The nice thing is that a clean ice-edge means there can be no dispute.

I guessed a few days ago from 30 to 75 degrees East. 2 out of 3 ain't bad - given my previous efforts it's a B+.

23
Arctic sea ice / Re: The 2020 melting season
« on: September 03, 2020, 09:50:32 PM »
From NSIDC most recent post wrt Arctic sea ice and Atlantification: "Atlantification continues
As discussed in a recent paper in the Journal of Climate led by colleague Igor Polyakov of the University of Alaska, the process of “Atlantification” of the Arctic Ocean, first noted in the Barents Sea, is continuing, with significant effects on the sea ice cover during the winter season in the Eastern Eurasian Basin. The relatively fresh surface layer of the Arctic Ocean is underlain by warm, salty water that is imported from the northern Atlantic Ocean. The cold fresh surface layer, because of its lower density, largely prevents the warm, salty Atlantic waters from mixing upwards. However, the underlying Atlantic water appears to have moved closer to the surface in recent years, reducing the density contrast with the water above it. Recent observations show this warm water “blob,” usually found at about 150 meters (492 feet) below the surface, has shifted within 80 meters (263 feet) of the surface. This has resulted in an increase in the upward winter ocean heat flow to the underside of the ice from typical values of 3 to 4 watts per square meter in 2007 to 2008 to greater than 10 watts per square meter from 2016 to 2018. Polyakov estimates that this is equivalent to a two-fold reduction in winter ice growth."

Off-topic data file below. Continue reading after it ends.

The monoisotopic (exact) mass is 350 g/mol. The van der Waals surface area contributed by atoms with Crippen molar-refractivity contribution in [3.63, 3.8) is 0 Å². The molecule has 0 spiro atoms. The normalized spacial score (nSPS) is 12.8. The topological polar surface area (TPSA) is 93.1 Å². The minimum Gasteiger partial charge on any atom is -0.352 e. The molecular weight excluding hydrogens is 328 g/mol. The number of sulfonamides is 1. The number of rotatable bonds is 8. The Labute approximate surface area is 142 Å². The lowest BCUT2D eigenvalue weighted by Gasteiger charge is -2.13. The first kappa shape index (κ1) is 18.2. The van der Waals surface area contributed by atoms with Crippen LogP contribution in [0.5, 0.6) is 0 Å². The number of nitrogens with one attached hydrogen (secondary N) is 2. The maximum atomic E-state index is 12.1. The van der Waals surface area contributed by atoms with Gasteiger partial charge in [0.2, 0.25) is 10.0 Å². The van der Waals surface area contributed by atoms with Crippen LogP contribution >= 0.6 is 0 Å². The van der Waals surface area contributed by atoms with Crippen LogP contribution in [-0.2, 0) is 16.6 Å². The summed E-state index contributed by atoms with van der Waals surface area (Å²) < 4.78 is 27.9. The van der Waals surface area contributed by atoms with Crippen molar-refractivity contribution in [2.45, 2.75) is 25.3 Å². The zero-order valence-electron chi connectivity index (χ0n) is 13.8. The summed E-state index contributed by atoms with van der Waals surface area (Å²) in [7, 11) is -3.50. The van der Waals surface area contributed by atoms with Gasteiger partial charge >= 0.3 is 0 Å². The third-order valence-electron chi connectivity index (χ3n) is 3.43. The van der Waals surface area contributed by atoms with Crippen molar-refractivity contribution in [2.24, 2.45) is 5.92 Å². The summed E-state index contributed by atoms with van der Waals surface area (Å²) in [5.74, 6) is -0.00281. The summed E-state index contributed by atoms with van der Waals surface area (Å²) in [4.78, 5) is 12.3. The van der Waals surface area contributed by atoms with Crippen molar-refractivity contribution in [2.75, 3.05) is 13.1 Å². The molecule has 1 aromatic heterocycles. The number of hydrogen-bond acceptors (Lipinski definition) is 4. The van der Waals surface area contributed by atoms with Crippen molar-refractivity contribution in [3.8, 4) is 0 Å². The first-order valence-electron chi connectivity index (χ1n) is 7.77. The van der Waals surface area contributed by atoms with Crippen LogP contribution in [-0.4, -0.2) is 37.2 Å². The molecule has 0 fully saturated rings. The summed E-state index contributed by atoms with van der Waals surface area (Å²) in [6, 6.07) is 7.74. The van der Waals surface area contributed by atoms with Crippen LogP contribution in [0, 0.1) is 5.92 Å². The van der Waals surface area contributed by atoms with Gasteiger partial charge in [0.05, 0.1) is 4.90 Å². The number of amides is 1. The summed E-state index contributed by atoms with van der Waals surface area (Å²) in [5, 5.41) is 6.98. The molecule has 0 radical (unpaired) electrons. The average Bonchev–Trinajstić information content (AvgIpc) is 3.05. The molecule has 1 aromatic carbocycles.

Further reading: Polyakov, I. V., et al. 2020. Weakening of Cold Halocline Layer Exposes Sea Ice to Oceanic Heat in the Eastern Arctic Ocean. Journal of Climate, 33, 8107–8123, doi:10.1175/JCLI-D-19-0976.1.

25
Arctic sea ice / Re: The 2020 melting season
« on: September 03, 2020, 02:19:54 PM »
I realize there have been some false alarms for storms developing from the Atlantic side over the last several weeks, but this is only Day 4 and is very similar on GFS and ECMWF. A little weaker on the Canadian forecast model. That would be a important late season stirring if it happens. My hunch is there is still a lot of melt potential.

26